It was not very long ago when the news that a young girl's death might have been caused by the amount of caffeine found in one of the energy drinks she ingested caused quite a media stir.
Caffeine is now back in the spotlight, courtesy of a new study claiming that the dietary supplements distributed in military bases and consumed by soldiers on a regular basis might toy with their organisms in the same way in which two cans of Mountain Dew toyed with 14-year-old Anais Fournier's body.
More so if the people taking these dietary supplements eat or drink other caffeinated products as well.
This study on caffeine-based dietary supplements was published in the online journal JAMA Internal Medicine
only yesterday, and it consists of a thorough investigation of the chemical profile of as many as 31 supplements now used by military troops on a regular basis.
Out of these 31 different types of dietary supplements, fewer than 50% displayed accurate information concerning their caffeine concentrations.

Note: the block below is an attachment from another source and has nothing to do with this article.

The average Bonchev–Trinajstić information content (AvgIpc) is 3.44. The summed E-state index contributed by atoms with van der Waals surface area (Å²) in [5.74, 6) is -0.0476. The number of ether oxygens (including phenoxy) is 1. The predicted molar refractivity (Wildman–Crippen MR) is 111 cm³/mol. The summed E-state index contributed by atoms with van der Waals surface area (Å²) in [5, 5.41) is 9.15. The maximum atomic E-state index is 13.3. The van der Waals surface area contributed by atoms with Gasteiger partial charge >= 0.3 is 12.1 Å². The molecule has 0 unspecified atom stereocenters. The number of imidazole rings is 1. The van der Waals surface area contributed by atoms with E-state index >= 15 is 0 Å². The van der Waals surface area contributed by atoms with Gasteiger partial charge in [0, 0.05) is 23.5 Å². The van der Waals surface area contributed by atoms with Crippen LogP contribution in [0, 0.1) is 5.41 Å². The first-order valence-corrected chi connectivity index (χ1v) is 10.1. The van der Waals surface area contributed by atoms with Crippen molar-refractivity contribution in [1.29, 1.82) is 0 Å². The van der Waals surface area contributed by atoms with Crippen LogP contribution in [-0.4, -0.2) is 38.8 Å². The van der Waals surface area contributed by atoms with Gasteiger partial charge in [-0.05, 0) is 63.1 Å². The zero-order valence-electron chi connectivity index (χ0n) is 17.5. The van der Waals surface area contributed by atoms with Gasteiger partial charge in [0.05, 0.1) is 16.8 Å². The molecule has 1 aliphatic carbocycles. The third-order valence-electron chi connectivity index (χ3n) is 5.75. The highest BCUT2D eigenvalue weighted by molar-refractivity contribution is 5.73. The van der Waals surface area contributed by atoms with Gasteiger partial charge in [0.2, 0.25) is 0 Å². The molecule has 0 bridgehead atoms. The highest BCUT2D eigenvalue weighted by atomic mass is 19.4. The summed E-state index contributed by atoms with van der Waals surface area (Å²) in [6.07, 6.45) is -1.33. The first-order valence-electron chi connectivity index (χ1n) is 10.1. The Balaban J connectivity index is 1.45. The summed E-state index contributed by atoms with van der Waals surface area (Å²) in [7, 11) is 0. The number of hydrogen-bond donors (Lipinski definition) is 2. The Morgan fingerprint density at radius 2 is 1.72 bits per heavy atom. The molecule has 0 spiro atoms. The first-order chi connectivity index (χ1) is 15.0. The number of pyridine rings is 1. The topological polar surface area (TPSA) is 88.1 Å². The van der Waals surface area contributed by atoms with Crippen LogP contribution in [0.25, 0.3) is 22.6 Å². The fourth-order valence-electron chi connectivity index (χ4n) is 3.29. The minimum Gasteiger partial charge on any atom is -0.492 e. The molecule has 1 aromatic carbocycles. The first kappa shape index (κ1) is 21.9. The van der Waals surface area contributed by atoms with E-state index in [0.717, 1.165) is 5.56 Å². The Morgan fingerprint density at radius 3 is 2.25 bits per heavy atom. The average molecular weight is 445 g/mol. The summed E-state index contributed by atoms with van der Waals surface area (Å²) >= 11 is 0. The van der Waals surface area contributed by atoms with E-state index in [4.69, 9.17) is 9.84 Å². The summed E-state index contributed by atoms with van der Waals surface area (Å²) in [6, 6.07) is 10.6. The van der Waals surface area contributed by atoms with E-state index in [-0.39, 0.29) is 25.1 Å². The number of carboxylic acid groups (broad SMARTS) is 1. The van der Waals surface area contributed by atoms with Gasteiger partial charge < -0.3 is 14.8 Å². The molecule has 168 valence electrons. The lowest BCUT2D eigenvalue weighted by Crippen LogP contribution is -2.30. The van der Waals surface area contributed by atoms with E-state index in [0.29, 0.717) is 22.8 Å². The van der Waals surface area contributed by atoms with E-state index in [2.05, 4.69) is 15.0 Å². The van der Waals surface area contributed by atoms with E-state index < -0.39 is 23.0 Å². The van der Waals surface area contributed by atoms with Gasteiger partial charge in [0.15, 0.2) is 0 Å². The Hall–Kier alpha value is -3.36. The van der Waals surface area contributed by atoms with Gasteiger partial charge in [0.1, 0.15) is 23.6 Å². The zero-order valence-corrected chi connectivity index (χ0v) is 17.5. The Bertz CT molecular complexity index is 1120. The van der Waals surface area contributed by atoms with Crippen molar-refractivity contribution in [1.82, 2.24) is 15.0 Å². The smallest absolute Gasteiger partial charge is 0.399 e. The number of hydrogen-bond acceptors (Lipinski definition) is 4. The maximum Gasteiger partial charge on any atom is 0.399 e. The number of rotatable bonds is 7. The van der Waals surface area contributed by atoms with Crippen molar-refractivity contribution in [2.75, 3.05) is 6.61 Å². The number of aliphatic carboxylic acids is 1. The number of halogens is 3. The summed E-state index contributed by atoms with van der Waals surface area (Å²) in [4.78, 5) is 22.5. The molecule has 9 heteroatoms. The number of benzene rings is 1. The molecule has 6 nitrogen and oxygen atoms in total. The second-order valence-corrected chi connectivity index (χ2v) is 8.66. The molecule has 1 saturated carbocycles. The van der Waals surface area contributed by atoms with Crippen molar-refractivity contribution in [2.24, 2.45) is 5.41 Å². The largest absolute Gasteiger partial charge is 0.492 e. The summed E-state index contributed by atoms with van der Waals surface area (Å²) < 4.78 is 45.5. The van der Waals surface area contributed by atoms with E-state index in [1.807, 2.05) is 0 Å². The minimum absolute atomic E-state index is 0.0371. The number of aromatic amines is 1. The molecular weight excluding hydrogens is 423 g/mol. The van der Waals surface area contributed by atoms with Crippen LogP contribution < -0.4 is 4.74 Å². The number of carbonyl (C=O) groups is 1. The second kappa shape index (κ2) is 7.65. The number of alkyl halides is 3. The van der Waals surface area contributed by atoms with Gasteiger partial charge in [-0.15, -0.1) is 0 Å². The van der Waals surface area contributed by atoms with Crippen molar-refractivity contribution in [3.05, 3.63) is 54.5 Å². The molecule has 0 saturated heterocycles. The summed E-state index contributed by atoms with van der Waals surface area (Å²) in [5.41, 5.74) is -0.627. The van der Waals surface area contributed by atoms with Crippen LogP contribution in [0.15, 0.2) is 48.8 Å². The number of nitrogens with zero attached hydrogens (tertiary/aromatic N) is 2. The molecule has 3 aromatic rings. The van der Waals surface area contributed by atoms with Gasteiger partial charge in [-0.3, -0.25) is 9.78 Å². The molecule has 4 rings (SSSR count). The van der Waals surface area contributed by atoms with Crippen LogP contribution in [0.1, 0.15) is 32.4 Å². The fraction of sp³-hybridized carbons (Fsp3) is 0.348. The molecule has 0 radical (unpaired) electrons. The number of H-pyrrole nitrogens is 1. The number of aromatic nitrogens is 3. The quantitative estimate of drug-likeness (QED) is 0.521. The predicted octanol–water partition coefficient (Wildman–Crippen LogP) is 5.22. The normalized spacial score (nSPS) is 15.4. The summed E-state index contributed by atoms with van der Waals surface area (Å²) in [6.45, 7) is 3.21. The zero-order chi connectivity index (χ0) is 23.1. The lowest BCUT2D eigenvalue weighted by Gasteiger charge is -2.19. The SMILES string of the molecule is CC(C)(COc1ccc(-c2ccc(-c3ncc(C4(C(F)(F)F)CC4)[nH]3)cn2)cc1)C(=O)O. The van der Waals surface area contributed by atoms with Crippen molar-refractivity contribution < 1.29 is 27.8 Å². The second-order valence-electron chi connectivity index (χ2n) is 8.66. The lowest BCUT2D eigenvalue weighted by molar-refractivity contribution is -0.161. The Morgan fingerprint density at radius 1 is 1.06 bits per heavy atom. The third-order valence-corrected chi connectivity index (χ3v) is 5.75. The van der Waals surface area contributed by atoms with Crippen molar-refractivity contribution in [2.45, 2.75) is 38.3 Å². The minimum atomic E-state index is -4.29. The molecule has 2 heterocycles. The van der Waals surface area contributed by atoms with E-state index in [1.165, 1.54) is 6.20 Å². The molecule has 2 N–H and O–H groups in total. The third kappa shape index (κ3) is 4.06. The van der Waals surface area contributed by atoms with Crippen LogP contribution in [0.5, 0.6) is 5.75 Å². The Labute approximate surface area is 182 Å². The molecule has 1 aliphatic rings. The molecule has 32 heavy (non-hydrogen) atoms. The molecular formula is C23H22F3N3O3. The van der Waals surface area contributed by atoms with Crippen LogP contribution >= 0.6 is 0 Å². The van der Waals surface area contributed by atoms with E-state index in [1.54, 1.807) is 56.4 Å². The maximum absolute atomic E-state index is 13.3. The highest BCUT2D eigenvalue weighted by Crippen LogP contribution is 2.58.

As well as this, some of them were found “guilty” of containing significantly more caffeine than five of one's run-off-the-mill 12-ounce Mountain Dew.
“Caffeine is consumed in a wide range of popular items including coffee, teas, sodas, energy drinks, energy gels, chocolate, gums, and over-the-counter medications. Dietary supplements, which are commonly consumed by military personnel, 4-5 are a poorly characterized source of caffeine,” the study reads.
Furthermore, “Excessive caffeine consumption, particularly when combined with other stimulants, may increase the risk of hypokalemia, rhabdomyolysis, and other heat-related injuries among athletes and military personnel.”
No information concerning the names of the dietary supplements analyzed during this study was made available to the general public.
However, it is a well-known fact that some military troops rely heavily on such supplements in order to keep fit and lively, which is why paying closer attention to their chemical make-up might not be such a bad idea.